Hey marketer, are you a lover of long-form content? In-depth reporting? Then you’ll love this statistic:
That’s the percentage, according to a recent Google study called Daily Information Needs, of people who might want detailed, long-form information from search.
And like we always say around here, “go where the data indicates.”
On August 6, 2013, Google did just that and announced the inclusion of in-depth articles in search results on broad search terms like cheese, investment, chess, terrorism, football, censorship, or abortion.
But this move really shouldn’t surprise us … Google has been heading this way for quite some time, notably with its Panda updates.
Neither should it surprise you that the engineer behind this new search feature is none other than Pandu Nayak — the guy behind the Panda algorithm.
On the Google Search blog Pandu writes:
I’m happy to see people continue to invest in thoughtful in-depth content that will remain relevant for months or even years after publication. This is exactly what you’ll find in the new feature. In addition to well-known publishers, you’ll also find some great articles from lesser-known publications and blogs. If you’re a publisher or webmaster, check out our help center article and post on the Webmaster Central blog to learn more.
How can you read that and not think of the practice of writing cornerstone content — a staple that Copyblogger has been preaching since day one? This is good news for content marketers.
Under the hood of In-Depth Article search results
Here’s how this new feature works.
Search for “prison reform” and you get a snapshot of articles from Washington Monthly, The Daily Beast, and The American Conservative — including a thumbnail image, title, brief description, source, and logo.
That’s fine and good for politics and culture, but is this new feature relevant to the business world? Indeed, it is.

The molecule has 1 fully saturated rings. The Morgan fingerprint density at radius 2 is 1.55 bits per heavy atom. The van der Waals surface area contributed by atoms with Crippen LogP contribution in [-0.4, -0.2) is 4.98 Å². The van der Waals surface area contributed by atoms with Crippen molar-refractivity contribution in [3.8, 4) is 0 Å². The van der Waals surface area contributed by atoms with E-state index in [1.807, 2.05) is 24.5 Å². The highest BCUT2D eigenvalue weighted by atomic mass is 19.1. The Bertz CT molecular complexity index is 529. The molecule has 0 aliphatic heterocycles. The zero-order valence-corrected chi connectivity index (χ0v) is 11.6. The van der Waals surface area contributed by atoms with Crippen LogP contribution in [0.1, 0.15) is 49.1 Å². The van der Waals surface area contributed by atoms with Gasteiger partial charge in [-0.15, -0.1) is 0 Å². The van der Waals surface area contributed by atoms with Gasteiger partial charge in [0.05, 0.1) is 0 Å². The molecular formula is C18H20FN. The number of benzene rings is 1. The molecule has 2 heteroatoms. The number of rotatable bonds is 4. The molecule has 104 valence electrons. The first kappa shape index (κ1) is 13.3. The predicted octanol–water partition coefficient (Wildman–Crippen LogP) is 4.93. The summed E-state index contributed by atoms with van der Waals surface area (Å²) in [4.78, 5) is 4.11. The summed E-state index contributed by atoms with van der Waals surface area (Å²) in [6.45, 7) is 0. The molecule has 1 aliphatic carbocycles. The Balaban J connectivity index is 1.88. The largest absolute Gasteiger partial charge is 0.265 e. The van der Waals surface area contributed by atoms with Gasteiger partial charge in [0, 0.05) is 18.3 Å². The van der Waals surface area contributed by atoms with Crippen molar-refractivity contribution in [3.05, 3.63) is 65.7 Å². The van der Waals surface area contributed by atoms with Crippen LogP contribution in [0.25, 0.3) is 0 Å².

I have to admit … those results were hardly relevant to the term “marketing.” Furthermore, when I search for “content marketing,” “email marketing,” “landing pages,” or “copywriting,” there were no in-depth articles available (although our cornerstone content landing pages for those topics rank prominently).
Off the top of my head I can think of at least one article for each of those subjects that could qualify as an in-depth article. Something is afoot.
What’s clear is that articles between 2,000 and 5,000 words in length and written by big brands dominate these new search results. Not too inspiring considering Google’s promise that “you’ll also find some great articles from lesser-known publications and blogs.”
Search Engine Land, however, did show up for “search engine” — but the article rendered was a peculiar choice:
As were the others.
One wonders if novelty and surprise are the distinguishing requirements for inclusion. Perhaps not a far off premise considering Wikipedia can give us detailed, but vanilla, information on topics like cheese, Facebook, and chess.
My biggest concern boils down to this: why those three articles and not three others? Strange choices for such broad terms. And is semantic search even at play here? Is it even possible to sniff out user intentions with such broad terms?
It’s still early in the game, and Google could be tweaking the system to eventually rank in-depth articles on long-tail keywords that more accurately reflect a users intention.
So should you invest in in-depth articles?
YES. In fact, my hope is that you already have been as part of your over all content marketing strategy.
And don’t worry. Not every article you write needs to be epic. One a month is a good rule of thumb. But you do have to optimize your articles for in-depth search.
Here’s how …
Adapt schema article markup
For the non-technical among us, don’t let this scare you.
Google uses optimized metadata to find and properly index your content. The microdata we are talking about includes:
- SEO title tag